Thursday, June 23, 2011

50 Madison Avenue

Third in a series on what it costs to live on Madison Square Park and what you get for the money.

The building:

50 Madison Avenue was designed and built by the architectural firm of Renwick, Aspinwall & Owen in 1896 to be the new home of the ASPCA. 

Originally just five stories, in the mid-2000s several stories were added and it became a condominium, much to the distress of the American Institute of Architects. 

The AIA Guide to New York City says, “It swallowed Renwick & Co.’s ASPCA building almost whole.  A grand, historic (though sadly not landmarked), renaissance revival palazzo has been sur-elevated: the top floor and cornice were surgically removed, a mundane tower mounted on what remained. An attempt at ‘dove-tailing old and new’ (in the words of the project architect) only points to how much better the old was than the new.”

Be that as it may, the nine approximately 2,650 square foot condominiums, one per floor, that make up the building are quite lovely.  Each three bedroom, three and a half bath unit has spectacular views south to the park from the living room. 

A brilliant compromise was made between a closed kitchen and one that is open to the living space; the kitchen opens to a good-sized dining room, but the living room remains separate.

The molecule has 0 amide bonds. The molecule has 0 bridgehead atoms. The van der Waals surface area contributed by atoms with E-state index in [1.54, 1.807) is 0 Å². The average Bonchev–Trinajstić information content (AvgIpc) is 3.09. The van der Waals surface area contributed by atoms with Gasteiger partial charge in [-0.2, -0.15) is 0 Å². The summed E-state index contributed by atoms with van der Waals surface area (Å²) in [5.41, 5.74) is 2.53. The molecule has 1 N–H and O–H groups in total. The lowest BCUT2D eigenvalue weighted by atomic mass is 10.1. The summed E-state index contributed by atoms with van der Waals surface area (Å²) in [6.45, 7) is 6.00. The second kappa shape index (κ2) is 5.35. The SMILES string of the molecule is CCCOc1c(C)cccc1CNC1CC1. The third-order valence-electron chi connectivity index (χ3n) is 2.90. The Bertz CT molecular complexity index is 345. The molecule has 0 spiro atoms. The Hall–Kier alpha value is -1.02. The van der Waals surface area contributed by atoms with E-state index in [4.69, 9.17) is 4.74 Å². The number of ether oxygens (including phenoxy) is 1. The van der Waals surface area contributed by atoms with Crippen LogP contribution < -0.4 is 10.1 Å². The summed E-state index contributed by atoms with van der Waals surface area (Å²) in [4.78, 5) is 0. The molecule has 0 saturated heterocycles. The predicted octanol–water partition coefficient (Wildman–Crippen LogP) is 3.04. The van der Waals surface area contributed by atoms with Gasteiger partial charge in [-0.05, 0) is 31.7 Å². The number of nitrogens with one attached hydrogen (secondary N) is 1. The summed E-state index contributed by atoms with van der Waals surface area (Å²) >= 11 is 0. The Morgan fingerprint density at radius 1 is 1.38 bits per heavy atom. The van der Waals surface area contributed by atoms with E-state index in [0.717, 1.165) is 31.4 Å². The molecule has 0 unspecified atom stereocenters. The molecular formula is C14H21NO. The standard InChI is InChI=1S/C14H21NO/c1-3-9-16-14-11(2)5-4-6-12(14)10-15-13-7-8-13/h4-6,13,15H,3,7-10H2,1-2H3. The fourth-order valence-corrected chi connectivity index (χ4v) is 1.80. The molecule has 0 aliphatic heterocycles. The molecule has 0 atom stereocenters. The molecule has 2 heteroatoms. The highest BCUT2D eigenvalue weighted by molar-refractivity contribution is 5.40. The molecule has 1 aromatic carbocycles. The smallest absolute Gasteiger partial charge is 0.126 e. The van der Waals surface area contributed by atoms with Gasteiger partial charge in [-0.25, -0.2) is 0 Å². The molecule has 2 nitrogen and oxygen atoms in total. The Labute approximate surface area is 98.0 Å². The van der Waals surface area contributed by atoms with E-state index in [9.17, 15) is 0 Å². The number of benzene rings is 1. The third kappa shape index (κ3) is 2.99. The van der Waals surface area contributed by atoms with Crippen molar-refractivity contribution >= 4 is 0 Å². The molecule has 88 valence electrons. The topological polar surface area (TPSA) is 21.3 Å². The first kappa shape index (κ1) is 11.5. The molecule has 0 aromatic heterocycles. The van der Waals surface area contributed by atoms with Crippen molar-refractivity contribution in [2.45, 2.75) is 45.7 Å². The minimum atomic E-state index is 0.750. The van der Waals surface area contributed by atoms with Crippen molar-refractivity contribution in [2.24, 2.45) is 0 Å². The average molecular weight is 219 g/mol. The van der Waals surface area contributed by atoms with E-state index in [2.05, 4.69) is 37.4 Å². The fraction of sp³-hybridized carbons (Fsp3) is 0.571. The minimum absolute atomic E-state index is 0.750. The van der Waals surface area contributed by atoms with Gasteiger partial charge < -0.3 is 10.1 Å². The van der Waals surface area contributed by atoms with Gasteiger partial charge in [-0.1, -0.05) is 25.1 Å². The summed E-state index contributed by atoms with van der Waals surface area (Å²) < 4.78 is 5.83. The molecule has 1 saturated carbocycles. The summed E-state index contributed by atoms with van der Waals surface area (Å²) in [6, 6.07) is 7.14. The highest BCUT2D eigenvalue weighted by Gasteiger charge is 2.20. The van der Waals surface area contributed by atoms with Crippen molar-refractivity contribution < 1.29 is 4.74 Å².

The building has a permanent certificate of occupancy.

What it costs to live there:

Not much turnover here; the only sale in the last five years has been the third floor, which closed last February for $4,400,000, or about $1,660 per square foot.  Higher floors would go for higher prices.

Common charges on the third floor are $3,000, and real estate tax is $2,390.  There is an abatement, so taxes will increase.

What you get:

A full service building.  There is a 24-hour doorman and a superintendent, and they have only nine units to watch over.

Unusual privacy.  With only one apartment per floor, you don’t share a landing with anybody.

Available extra storage.

A spectacular view from every apartment.

And the park.  Commonly recognized as the best small park in the city.

©copyright Confidence Stimpson 2011

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